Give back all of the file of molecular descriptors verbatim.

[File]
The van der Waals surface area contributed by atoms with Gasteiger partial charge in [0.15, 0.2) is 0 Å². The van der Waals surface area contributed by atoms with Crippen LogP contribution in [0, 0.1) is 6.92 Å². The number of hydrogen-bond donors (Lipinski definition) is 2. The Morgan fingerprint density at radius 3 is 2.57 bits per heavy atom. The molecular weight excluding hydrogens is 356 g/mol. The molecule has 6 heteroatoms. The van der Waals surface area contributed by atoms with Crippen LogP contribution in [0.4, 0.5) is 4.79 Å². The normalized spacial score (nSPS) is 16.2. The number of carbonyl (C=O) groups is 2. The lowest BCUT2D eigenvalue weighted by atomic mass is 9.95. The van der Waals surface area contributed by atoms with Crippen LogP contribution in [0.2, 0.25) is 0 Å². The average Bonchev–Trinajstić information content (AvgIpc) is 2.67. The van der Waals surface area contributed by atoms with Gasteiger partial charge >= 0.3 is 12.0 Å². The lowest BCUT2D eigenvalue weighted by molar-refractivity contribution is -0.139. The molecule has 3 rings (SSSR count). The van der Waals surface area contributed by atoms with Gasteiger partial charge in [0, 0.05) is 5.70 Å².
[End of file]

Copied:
The van der Waals surface area contributed by atoms with Gasteiger partial charge in [0.15, 0.2) is 0 Å². The van der Waals surface area contributed by atoms with Crippen LogP contribution in [0, 0.1) is 6.92 Å². The number of hydrogen-bond donors (Lipinski definition) is 2. The Morgan fingerprint density at radius 3 is 2.57 bits per heavy atom. The molecular weight excluding hydrogens is 356 g/mol. The molecule has 6 heteroatoms. The van der Waals surface area contributed by atoms with Crippen LogP contribution in [0.4, 0.5) is 4.79 Å². The normalized spacial score (nSPS) is 16.2. The number of carbonyl (C=O) groups is 2. The lowest BCUT2D eigenvalue weighted by atomic mass is 9.95. The van der Waals surface area contributed by atoms with Crippen LogP contribution in [0.2, 0.25) is 0 Å². The average Bonchev–Trinajstić information content (AvgIpc) is 2.67. The van der Waals surface area contributed by atoms with Gasteiger partial charge >= 0.3 is 12.0 Å². The lowest BCUT2D eigenvalue weighted by molar-refractivity contribution is -0.139. The molecule has 3 rings (SSSR count). The van der Waals surface area contributed by atoms with Gasteiger partial charge in [0, 0.05) is 5.70 Å².